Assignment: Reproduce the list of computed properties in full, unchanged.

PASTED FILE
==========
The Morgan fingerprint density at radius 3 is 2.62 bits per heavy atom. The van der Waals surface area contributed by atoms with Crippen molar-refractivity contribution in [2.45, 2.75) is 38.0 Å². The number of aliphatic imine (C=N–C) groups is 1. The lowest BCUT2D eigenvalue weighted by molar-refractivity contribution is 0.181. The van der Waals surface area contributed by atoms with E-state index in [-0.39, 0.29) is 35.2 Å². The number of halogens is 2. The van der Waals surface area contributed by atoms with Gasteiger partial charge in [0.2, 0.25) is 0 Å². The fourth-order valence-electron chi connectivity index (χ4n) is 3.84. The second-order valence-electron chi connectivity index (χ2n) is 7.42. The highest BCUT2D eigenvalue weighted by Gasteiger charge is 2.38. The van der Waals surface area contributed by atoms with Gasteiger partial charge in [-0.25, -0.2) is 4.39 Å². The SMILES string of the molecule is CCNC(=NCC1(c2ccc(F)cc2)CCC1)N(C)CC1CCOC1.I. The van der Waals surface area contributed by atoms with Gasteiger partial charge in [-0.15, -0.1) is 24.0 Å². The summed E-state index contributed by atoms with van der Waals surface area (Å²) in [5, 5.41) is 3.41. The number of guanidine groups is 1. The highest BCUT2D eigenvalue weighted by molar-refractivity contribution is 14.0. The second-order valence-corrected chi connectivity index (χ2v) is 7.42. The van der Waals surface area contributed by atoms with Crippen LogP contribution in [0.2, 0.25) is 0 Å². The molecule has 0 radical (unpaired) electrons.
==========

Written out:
The Morgan fingerprint density at radius 3 is 2.62 bits per heavy atom. The van der Waals surface area contributed by atoms with Crippen molar-refractivity contribution in [2.45, 2.75) is 38.0 Å². The number of aliphatic imine (C=N–C) groups is 1. The lowest BCUT2D eigenvalue weighted by molar-refractivity contribution is 0.181. The van der Waals surface area contributed by atoms with E-state index in [-0.39, 0.29) is 35.2 Å². The number of halogens is 2. The van der Waals surface area contributed by atoms with Gasteiger partial charge in [0.2, 0.25) is 0 Å². The fourth-order valence-electron chi connectivity index (χ4n) is 3.84. The second-order valence-electron chi connectivity index (χ2n) is 7.42. The highest BCUT2D eigenvalue weighted by Gasteiger charge is 2.38. The van der Waals surface area contributed by atoms with Gasteiger partial charge in [-0.25, -0.2) is 4.39 Å². The SMILES string of the molecule is CCNC(=NCC1(c2ccc(F)cc2)CCC1)N(C)CC1CCOC1.I. The van der Waals surface area contributed by atoms with Gasteiger partial charge in [-0.15, -0.1) is 24.0 Å². The summed E-state index contributed by atoms with van der Waals surface area (Å²) in [5, 5.41) is 3.41. The number of guanidine groups is 1. The highest BCUT2D eigenvalue weighted by molar-refractivity contribution is 14.0. The second-order valence-corrected chi connectivity index (χ2v) is 7.42. The van der Waals surface area contributed by atoms with Crippen LogP contribution in [0.2, 0.25) is 0 Å². The molecule has 0 radical (unpaired) electrons.